Forget Liberal talk about Canada’s respect for the rule of law, writes Tom Parkin. Late last month, the Trudeau government tabled a bill ending the charter-protected freedom of postal workers to form and act in association. It’s been tried before and it ended badly. (Maclean’s)

In a year-end sit down with Evan Solomon for CTV’s Question Period, Trudeau said Canada is still looking at whether it can cancel the sale of Canadian-made armoured vehicles to Saudi Arabia, in the wake of the regime’s killing of a journalist. “We’re  engaged with the export permits to try and see if there is a way of no longer exporting these vehicles to Saudi Arabia,” Trudeau said. (CTV News)

In the same interview Trudeau also ruled out an early election, so now we know Canadians are going to the polls on Oct. 21.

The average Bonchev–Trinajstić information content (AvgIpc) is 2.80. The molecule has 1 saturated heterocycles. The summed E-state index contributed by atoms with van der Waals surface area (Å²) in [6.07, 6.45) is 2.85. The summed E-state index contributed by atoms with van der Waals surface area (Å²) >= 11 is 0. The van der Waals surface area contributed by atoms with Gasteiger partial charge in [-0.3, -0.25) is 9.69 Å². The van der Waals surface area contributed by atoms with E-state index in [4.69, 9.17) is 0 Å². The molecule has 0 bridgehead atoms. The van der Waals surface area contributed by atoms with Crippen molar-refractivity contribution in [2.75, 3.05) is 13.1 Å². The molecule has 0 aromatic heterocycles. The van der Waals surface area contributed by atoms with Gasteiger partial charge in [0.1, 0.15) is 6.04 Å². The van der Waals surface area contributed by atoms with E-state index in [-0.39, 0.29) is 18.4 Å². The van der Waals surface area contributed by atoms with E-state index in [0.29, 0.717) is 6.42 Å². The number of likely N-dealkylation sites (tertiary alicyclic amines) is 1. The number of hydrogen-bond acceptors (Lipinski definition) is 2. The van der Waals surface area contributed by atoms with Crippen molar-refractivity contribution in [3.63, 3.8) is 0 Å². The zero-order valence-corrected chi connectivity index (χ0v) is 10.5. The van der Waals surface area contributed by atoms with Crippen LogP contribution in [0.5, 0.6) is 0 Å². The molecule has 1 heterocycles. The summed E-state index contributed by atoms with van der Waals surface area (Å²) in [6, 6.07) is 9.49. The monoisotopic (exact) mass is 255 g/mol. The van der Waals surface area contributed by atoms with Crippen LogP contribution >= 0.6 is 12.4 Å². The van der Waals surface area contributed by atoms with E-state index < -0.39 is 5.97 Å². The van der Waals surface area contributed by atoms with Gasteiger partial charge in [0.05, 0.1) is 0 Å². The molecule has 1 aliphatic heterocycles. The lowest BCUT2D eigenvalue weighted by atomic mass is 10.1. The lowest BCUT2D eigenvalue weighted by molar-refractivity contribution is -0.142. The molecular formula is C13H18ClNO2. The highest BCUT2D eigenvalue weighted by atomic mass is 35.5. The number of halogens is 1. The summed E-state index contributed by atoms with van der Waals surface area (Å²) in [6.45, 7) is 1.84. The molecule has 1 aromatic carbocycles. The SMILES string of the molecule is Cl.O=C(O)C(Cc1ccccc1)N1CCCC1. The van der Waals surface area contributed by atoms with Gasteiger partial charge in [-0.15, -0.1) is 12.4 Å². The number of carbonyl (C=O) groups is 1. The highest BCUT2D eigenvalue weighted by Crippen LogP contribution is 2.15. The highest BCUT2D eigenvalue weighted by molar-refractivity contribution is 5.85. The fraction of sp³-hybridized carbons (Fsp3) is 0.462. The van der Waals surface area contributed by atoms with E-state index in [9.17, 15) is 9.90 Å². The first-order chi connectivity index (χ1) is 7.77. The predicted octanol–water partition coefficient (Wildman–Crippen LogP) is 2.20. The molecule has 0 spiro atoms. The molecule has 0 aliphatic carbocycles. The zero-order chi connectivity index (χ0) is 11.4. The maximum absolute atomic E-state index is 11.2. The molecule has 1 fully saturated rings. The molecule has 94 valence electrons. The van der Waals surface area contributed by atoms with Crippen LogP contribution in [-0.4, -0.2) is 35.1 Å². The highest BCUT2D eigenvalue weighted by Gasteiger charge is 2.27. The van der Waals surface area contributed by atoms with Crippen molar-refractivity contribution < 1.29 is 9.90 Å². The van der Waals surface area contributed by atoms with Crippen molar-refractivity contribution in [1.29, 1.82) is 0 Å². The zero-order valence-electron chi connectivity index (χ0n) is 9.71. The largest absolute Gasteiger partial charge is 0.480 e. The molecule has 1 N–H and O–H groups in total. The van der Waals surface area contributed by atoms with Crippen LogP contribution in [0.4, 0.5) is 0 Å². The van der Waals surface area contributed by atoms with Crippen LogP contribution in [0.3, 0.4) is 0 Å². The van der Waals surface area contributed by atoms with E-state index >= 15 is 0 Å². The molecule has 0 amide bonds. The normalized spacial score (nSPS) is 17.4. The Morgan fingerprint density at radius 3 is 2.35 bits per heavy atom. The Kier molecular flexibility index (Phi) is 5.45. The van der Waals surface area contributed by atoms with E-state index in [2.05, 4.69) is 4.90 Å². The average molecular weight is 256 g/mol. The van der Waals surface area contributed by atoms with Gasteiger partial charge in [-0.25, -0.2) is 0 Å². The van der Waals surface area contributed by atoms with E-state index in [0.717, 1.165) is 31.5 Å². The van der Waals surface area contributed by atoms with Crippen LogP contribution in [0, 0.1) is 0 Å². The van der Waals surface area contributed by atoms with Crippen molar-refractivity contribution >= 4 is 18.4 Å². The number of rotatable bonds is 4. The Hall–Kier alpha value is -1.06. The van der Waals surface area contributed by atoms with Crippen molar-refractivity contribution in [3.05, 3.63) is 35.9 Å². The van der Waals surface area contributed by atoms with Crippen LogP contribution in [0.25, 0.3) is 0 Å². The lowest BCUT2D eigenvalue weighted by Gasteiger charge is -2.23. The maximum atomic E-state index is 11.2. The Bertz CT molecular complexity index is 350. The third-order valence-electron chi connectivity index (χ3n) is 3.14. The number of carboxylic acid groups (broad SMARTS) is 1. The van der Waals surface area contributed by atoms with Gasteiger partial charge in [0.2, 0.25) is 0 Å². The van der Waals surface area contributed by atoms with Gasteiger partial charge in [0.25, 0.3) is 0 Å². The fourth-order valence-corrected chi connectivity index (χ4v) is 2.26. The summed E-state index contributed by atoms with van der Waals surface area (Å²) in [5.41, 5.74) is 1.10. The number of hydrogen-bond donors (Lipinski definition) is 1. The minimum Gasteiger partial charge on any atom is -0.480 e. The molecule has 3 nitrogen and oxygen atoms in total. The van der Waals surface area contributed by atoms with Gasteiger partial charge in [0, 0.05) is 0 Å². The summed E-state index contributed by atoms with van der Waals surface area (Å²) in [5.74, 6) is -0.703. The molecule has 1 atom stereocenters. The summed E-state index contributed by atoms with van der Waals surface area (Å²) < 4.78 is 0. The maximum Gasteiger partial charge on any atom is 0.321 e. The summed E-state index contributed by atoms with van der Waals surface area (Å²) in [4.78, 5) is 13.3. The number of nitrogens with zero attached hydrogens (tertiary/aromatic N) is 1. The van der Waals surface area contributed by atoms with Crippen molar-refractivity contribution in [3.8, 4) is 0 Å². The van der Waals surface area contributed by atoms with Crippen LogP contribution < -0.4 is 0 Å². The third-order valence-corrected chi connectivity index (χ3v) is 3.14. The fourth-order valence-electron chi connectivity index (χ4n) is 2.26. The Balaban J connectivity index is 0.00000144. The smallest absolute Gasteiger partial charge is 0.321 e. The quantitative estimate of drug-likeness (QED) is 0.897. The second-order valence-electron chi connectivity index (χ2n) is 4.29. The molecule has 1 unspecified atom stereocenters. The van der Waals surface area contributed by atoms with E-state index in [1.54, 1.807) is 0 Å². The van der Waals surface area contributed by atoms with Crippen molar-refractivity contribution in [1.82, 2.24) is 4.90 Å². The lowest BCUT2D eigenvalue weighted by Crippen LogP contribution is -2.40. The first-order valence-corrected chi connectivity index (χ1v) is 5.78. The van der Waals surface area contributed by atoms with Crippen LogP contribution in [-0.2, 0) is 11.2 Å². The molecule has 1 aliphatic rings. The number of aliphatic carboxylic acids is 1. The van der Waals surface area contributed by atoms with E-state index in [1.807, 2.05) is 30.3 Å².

Oh, and the Prime Minister’s biggest regret this past year? “The India Trip.

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Future of Ottawa: Chefs with Kathryn Ferries

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This week in the Future of Ottawa series, we’re taking a deep dive into the bar and restaurant industry—what it’s like now and where it’s headed. Read on for a guest post from Kat Ferries on the future of chefs, or read posts from Quinn Taylor on bars or Justin Champagne on fine dining.

Kat Ferries is Sous-Chef at Stofa Restaurant and a 2020 San Pellegrino North American Young Chef Social Responsibility Award Winner.

Apt613: What is the current landscape for chefs in Ottawa?

Kat Ferries: There is such great talent in Ottawa with so many chefs either being from here originally or have returned after traveling and have since opened some incredible restaurants. Many chefs have focused menus that really highlight their strengths, their heritage, and their passion for food. Dominique Dufour of Gray Jay, Marc Doiron of Town/Citizen, Steve Wall of Supply & Demand, Daniela Manrique Lucca of The Soca Kitchen, and so many more are all cooking up beautiful and delicious food in this city.